An obedient dog is a happy & safe dog

Recently my mum and I were out with the dogs, doing some work with the
horses and we saw a big brown snake up in front of us.  When we finally stopped squealing and realised that the dogs were moving towards it we had to yell out to them.  Rose, my mum’s Kelpie x Cattle dog came back as soon as she heard my mum say “Rose Come”.  Lilly, my Dalmatian, took a little bit more convincing but did stay away from the snake and come back to me.  This has happened a number of times over the years and it reminded me how important it is to have control over your dog.

Dog training and obedience is an important and necessary part of owning a dog.  There are many benefits to dog training and obedience but I think the most important is that having an obedient dog is safer for both the dog and people around it.  If your dog is obedient you can call them away from dangerous situations like snakes or cars.  Dog training also helps form a strong bond based on trust and respect between you and your pooch.  Basic obedience helps a dog understand its place in a household and trained dogs are less likely to develop other behavioural problems like biting or jumping up. Dog training and obedience is fun and rewarding for both you and your dog.  It fulfills needs in your dogs life like exercise and mental stimulation as well as allowing them socialise with other dogs.

There are plenty of obedience classes and clubs around most areas.  Generally classes are broken up into levels and when you and your dog graduate from one level you can move to the next.  The first level usually involves teaching your dog basic commands like stay, sit and come as well as socialisation and walking on a lead.  As your dog improves they can move onto the next level which is a bit more complicated generally with some off  the lead work.  After the basic commands are learnt there are generally further classes offered for advanced obedience and training.  These advanced classes start teaching dogs more off lead work and some fun agility tricks like jumping.

Once you have completed some basic obedience you may choose to continue training and  join a Dog Agility Club.  Years ago my mum did some agility classes with Rose and she loved it and to this day, when asked, Rose will still do things like jump through hoops or balance along logs. Agility training in dogs requires an obedient dog and a bit of work but it is extremely fun.  Agility is a dog sport where you work with your dog and can compete against other dogs.  It is like an obstacle course including jumps, hoops, tunnels, climbing, weaving and much more.  Dogs really enjoy this and they always look like they are having great fun playing a game and pleasing their owner.  There are also agility competitions which give you the chance to be competitive in the sport.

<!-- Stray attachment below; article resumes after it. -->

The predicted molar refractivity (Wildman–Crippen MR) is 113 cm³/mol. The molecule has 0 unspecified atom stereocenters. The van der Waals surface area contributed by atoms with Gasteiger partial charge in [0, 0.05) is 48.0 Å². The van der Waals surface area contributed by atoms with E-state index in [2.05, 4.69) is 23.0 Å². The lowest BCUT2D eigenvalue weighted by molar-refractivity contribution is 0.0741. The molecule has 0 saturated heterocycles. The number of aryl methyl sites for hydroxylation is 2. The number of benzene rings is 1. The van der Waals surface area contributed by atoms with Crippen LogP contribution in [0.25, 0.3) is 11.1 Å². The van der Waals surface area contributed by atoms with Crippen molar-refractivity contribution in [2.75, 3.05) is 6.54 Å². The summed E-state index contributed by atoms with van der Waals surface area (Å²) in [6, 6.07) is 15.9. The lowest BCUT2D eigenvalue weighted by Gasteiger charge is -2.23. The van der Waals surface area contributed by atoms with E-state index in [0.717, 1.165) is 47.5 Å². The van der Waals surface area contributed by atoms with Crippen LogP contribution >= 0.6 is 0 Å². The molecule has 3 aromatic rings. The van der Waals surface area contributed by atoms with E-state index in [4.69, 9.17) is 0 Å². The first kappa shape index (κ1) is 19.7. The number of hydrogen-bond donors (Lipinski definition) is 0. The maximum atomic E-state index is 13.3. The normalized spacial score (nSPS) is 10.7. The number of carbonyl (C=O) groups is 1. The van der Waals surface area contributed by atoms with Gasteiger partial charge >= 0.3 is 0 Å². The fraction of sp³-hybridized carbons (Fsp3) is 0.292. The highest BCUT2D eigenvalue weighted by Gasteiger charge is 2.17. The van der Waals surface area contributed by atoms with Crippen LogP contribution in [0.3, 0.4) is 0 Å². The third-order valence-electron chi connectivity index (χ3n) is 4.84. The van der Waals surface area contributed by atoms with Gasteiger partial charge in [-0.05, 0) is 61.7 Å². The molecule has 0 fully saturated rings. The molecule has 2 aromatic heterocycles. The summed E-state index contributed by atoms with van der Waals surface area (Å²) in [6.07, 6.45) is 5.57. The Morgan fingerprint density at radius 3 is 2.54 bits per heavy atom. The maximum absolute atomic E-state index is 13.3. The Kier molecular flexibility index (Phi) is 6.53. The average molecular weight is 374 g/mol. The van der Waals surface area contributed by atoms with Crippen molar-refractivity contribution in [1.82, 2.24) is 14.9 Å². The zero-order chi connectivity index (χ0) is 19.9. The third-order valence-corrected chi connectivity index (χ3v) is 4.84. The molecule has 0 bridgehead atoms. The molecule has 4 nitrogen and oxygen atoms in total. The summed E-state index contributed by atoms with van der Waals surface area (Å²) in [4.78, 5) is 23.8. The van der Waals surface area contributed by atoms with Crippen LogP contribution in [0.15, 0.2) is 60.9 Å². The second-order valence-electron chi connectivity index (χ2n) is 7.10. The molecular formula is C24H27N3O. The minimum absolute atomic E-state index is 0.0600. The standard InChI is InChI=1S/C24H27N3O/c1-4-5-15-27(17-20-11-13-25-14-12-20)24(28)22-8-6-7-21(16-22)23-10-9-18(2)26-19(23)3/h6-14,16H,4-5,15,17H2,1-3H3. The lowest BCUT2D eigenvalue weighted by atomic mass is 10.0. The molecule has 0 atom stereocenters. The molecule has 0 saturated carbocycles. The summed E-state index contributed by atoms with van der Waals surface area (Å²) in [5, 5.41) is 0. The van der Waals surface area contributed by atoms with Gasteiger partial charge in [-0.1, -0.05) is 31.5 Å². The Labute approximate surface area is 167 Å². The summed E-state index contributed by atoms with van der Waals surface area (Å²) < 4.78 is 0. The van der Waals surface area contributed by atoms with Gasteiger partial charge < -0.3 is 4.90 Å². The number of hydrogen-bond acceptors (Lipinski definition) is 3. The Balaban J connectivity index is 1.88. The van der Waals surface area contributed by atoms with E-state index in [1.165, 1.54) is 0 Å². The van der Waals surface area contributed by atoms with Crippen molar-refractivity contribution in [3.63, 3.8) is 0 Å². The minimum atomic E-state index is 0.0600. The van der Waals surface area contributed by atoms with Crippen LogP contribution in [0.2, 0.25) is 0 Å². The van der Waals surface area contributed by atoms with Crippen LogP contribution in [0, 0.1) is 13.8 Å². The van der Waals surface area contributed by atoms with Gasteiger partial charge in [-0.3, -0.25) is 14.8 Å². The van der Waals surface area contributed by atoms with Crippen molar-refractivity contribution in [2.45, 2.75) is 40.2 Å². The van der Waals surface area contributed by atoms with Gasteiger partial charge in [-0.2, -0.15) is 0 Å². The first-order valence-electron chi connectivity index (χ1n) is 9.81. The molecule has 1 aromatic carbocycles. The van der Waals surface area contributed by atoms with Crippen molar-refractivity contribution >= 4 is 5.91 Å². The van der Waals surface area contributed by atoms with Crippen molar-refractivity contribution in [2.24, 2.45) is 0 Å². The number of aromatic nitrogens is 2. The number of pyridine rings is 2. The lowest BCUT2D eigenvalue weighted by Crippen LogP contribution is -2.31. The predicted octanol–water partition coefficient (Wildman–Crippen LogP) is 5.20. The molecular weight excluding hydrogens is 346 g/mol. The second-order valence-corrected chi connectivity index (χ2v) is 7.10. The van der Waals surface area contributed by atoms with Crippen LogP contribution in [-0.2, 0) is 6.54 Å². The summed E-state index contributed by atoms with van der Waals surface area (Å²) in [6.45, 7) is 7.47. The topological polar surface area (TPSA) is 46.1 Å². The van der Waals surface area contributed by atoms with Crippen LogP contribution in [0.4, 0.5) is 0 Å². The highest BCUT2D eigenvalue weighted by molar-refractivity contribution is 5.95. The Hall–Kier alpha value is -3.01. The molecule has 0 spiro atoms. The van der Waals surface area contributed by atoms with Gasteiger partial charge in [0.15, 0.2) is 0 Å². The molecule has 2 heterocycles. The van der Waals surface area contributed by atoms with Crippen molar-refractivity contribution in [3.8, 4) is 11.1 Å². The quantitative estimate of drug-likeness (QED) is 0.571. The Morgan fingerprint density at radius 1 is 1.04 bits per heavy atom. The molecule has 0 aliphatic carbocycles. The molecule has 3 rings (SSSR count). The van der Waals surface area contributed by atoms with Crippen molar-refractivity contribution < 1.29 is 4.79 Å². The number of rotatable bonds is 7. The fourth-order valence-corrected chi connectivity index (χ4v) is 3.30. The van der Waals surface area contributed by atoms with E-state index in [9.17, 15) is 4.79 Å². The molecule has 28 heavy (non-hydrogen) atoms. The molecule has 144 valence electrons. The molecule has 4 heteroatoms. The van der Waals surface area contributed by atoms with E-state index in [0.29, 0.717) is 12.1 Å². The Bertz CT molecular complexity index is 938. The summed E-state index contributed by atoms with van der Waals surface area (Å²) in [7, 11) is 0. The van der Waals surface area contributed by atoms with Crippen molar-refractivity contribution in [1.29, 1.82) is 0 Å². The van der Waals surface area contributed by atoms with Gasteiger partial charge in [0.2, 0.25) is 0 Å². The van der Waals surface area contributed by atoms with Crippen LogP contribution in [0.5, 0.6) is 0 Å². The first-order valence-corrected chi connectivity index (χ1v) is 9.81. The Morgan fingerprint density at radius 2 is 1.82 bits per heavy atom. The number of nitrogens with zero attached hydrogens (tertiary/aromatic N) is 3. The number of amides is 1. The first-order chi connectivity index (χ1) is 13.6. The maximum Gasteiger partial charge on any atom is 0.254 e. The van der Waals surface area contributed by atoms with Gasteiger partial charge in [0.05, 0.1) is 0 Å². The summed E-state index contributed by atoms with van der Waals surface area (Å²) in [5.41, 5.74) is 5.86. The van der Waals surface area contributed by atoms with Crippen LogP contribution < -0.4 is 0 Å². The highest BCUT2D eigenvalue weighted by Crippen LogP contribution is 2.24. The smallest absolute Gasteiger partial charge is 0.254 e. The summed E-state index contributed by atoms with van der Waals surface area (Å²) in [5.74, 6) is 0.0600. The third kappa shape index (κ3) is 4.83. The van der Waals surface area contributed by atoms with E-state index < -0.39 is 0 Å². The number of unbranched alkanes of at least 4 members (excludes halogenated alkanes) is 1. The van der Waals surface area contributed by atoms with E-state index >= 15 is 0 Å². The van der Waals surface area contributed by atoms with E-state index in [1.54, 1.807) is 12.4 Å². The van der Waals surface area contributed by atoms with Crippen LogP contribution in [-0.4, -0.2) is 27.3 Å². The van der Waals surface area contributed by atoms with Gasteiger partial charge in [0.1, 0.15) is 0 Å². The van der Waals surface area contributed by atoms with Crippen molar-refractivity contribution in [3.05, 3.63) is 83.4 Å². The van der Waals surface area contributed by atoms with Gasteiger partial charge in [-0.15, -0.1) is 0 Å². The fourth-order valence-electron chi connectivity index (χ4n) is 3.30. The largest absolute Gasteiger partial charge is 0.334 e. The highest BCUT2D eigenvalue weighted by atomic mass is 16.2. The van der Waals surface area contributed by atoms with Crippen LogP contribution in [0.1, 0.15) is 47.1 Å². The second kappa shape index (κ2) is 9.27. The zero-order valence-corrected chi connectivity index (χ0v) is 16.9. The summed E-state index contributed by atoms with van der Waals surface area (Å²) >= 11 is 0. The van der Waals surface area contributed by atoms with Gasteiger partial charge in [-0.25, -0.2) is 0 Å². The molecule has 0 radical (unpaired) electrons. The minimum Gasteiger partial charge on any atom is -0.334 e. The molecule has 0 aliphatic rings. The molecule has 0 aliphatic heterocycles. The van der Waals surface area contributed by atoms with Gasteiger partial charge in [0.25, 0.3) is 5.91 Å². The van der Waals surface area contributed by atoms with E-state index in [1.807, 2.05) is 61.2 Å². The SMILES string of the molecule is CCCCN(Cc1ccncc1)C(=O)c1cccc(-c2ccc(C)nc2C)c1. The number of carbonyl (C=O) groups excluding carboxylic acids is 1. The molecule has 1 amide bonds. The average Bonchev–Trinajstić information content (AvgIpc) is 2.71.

You don’t have to take part in classes to teach your dog obedience, you can work on it at home.  Every dog should learn the basic commands like sit, stay and come, just to make life easier and safer for the dog and people around.  All family members should also learn the basic’s on how to control your dog to ensure that they are obedient for everyone and in all situations.

Each dog will take to training differently depending on their personalities but nearly all dogs have the ability to be trained.  The younger you start training your dog the better but remember you can teach an old dog new tricks.   Obedience training requires time, patience, persistence and consistency but the benefits of a happy, healthy and controllable dog are worth the work.

There are so many training aids available including books, collars, clickers, halters, harnessesleads, treats and toys, so why not have a look at vet-n-pet DIRECT and improve on your dogs training and obedience.

For more information on dog agility go to the Agility Dog Association of Australia website at http://www.adaa.com.au/.  For contact information on Dog Obedience Clubs in Queensland visit http://www.qldstateobediencetrials.org or in New South Wales http://dogsnsw.org.au.

Until next time,
Bec

Bec

Author: Bec

From a very young age Bec has always had a great love and appreciation for all animals. Bec is a qualified Veterinary Nurse and also has a Bachelor in Applied Science Animal Studies with special interest in Wildlife and Recreational Animals. Her studies have been put to good use working in various animal industries including small and large animal veterinary clinics, horse studs and the family cattle property. Horses have played an important part in her life, living on a horse stud and caring for horses throughout breeding, foaling, spelling, racing and retirement. Bec is the proud mum of two gorgeous girls, a beautiful Cocker Spaniel, chickens and many horses including a cheeky little pony.

Leave a Reply

Your email address will not be published.